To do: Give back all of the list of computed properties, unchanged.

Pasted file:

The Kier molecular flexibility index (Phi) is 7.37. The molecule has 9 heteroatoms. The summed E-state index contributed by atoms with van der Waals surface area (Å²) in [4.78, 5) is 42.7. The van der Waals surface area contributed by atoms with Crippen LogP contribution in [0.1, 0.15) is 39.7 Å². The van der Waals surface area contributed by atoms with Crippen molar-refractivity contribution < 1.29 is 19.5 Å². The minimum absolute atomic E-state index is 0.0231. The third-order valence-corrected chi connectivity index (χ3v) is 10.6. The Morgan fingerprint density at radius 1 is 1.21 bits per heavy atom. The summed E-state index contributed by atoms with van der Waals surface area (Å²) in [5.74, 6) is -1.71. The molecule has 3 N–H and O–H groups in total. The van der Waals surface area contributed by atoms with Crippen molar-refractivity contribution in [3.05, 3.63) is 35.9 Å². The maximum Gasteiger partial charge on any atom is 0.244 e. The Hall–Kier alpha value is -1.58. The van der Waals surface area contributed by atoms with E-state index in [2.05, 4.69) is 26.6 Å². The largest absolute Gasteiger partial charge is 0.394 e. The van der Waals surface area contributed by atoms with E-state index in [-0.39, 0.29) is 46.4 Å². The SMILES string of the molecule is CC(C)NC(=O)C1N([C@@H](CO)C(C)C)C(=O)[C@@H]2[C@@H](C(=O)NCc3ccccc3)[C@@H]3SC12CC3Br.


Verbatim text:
The Kier molecular flexibility index (Phi) is 7.37. The molecule has 9 heteroatoms. The summed E-state index contributed by atoms with van der Waals surface area (Å²) in [4.78, 5) is 42.7. The van der Waals surface area contributed by atoms with Crippen LogP contribution in [0.1, 0.15) is 39.7 Å². The van der Waals surface area contributed by atoms with Crippen molar-refractivity contribution < 1.29 is 19.5 Å². The minimum absolute atomic E-state index is 0.0231. The third-order valence-corrected chi connectivity index (χ3v) is 10.6. The Morgan fingerprint density at radius 1 is 1.21 bits per heavy atom. The summed E-state index contributed by atoms with van der Waals surface area (Å²) in [5.74, 6) is -1.71. The molecule has 3 N–H and O–H groups in total. The van der Waals surface area contributed by atoms with Crippen molar-refractivity contribution in [3.05, 3.63) is 35.9 Å². The maximum Gasteiger partial charge on any atom is 0.244 e. The Hall–Kier alpha value is -1.58. The van der Waals surface area contributed by atoms with E-state index in [2.05, 4.69) is 26.6 Å². The largest absolute Gasteiger partial charge is 0.394 e. The van der Waals surface area contributed by atoms with E-state index in [-0.39, 0.29) is 46.4 Å². The SMILES string of the molecule is CC(C)NC(=O)C1N([C@@H](CO)C(C)C)C(=O)[C@@H]2[C@@H](C(=O)NCc3ccccc3)[C@@H]3SC12CC3Br.